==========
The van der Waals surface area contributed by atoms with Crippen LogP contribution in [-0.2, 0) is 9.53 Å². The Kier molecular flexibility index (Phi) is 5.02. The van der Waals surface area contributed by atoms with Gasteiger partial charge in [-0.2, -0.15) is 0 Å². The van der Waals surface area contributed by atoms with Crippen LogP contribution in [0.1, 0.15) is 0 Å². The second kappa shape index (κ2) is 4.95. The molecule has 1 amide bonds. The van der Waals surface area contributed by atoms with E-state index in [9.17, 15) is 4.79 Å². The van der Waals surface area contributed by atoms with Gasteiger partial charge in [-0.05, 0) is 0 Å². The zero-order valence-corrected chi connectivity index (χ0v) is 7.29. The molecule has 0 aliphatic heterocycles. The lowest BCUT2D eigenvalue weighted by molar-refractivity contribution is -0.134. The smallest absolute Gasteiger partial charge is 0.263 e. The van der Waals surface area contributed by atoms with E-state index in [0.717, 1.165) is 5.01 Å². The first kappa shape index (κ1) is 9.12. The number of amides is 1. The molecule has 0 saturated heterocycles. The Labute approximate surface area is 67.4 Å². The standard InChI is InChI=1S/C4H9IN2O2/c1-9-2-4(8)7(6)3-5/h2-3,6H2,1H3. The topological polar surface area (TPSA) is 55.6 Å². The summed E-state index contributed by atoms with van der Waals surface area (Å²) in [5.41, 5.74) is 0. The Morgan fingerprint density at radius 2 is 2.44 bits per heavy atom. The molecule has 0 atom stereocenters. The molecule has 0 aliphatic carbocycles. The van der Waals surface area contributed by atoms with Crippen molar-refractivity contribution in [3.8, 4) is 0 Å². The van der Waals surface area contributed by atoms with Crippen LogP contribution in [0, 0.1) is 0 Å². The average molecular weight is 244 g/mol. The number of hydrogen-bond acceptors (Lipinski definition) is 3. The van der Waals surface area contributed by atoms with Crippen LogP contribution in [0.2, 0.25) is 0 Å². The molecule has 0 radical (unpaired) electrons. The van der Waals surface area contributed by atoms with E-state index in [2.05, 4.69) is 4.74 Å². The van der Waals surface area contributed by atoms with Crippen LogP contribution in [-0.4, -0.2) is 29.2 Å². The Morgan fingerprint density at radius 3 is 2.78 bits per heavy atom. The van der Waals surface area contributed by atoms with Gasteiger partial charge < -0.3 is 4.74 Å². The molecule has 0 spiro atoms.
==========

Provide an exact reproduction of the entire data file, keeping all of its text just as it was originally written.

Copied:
The van der Waals surface area contributed by atoms with Crippen LogP contribution in [-0.2, 0) is 9.53 Å². The Kier molecular flexibility index (Phi) is 5.02. The van der Waals surface area contributed by atoms with Gasteiger partial charge in [-0.2, -0.15) is 0 Å². The van der Waals surface area contributed by atoms with Crippen LogP contribution in [0.1, 0.15) is 0 Å². The second kappa shape index (κ2) is 4.95. The molecule has 1 amide bonds. The van der Waals surface area contributed by atoms with E-state index in [9.17, 15) is 4.79 Å². The van der Waals surface area contributed by atoms with Gasteiger partial charge in [-0.05, 0) is 0 Å². The zero-order valence-corrected chi connectivity index (χ0v) is 7.29. The molecule has 0 aliphatic heterocycles. The lowest BCUT2D eigenvalue weighted by molar-refractivity contribution is -0.134. The smallest absolute Gasteiger partial charge is 0.263 e. The van der Waals surface area contributed by atoms with E-state index in [0.717, 1.165) is 5.01 Å². The first kappa shape index (κ1) is 9.12. The number of amides is 1. The molecule has 0 saturated heterocycles. The Labute approximate surface area is 67.4 Å². The standard InChI is InChI=1S/C4H9IN2O2/c1-9-2-4(8)7(6)3-5/h2-3,6H2,1H3. The topological polar surface area (TPSA) is 55.6 Å². The summed E-state index contributed by atoms with van der Waals surface area (Å²) in [5.41, 5.74) is 0. The Morgan fingerprint density at radius 2 is 2.44 bits per heavy atom. The molecule has 0 atom stereocenters. The molecule has 0 aliphatic carbocycles. The van der Waals surface area contributed by atoms with Crippen molar-refractivity contribution in [3.8, 4) is 0 Å². The van der Waals surface area contributed by atoms with Crippen LogP contribution in [0, 0.1) is 0 Å². The average molecular weight is 244 g/mol. The number of hydrogen-bond acceptors (Lipinski definition) is 3. The van der Waals surface area contributed by atoms with Crippen LogP contribution in [0.2, 0.25) is 0 Å². The molecule has 0 radical (unpaired) electrons. The van der Waals surface area contributed by atoms with E-state index in [2.05, 4.69) is 4.74 Å². The van der Waals surface area contributed by atoms with Crippen LogP contribution in [-0.4, -0.2) is 29.2 Å². The Morgan fingerprint density at radius 3 is 2.78 bits per heavy atom. The van der Waals surface area contributed by atoms with Gasteiger partial charge < -0.3 is 4.74 Å². The molecule has 0 spiro atoms.